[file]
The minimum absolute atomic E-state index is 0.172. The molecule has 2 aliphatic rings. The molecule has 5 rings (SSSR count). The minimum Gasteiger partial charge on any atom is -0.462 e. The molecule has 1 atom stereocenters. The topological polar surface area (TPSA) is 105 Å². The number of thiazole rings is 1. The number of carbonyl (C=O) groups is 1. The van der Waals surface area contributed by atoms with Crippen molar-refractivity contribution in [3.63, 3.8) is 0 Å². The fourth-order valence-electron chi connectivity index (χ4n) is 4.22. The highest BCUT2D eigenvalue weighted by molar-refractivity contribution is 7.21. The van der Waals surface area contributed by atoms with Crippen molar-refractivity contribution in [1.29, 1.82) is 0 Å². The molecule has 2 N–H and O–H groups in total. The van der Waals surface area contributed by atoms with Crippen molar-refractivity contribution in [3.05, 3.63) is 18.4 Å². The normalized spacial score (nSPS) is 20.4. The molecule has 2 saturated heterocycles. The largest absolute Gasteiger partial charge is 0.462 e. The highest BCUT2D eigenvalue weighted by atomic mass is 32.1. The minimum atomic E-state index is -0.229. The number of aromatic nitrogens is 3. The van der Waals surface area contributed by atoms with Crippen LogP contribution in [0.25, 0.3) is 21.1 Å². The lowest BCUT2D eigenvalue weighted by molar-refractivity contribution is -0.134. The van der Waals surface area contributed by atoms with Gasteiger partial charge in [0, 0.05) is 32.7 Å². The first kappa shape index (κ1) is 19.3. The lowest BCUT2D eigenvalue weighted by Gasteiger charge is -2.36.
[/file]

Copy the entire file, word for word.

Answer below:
The minimum absolute atomic E-state index is 0.172. The molecule has 2 aliphatic rings. The molecule has 5 rings (SSSR count). The minimum Gasteiger partial charge on any atom is -0.462 e. The molecule has 1 atom stereocenters. The topological polar surface area (TPSA) is 105 Å². The number of thiazole rings is 1. The number of carbonyl (C=O) groups is 1. The van der Waals surface area contributed by atoms with Crippen molar-refractivity contribution in [3.63, 3.8) is 0 Å². The fourth-order valence-electron chi connectivity index (χ4n) is 4.22. The highest BCUT2D eigenvalue weighted by molar-refractivity contribution is 7.21. The van der Waals surface area contributed by atoms with Crippen molar-refractivity contribution in [1.29, 1.82) is 0 Å². The molecule has 2 N–H and O–H groups in total. The van der Waals surface area contributed by atoms with Crippen molar-refractivity contribution in [3.05, 3.63) is 18.4 Å². The normalized spacial score (nSPS) is 20.4. The molecule has 2 saturated heterocycles. The largest absolute Gasteiger partial charge is 0.462 e. The highest BCUT2D eigenvalue weighted by atomic mass is 32.1. The minimum atomic E-state index is -0.229. The number of aromatic nitrogens is 3. The van der Waals surface area contributed by atoms with Crippen LogP contribution in [0.25, 0.3) is 21.1 Å². The lowest BCUT2D eigenvalue weighted by molar-refractivity contribution is -0.134. The van der Waals surface area contributed by atoms with Gasteiger partial charge in [0, 0.05) is 32.7 Å². The first kappa shape index (κ1) is 19.3. The lowest BCUT2D eigenvalue weighted by Gasteiger charge is -2.36.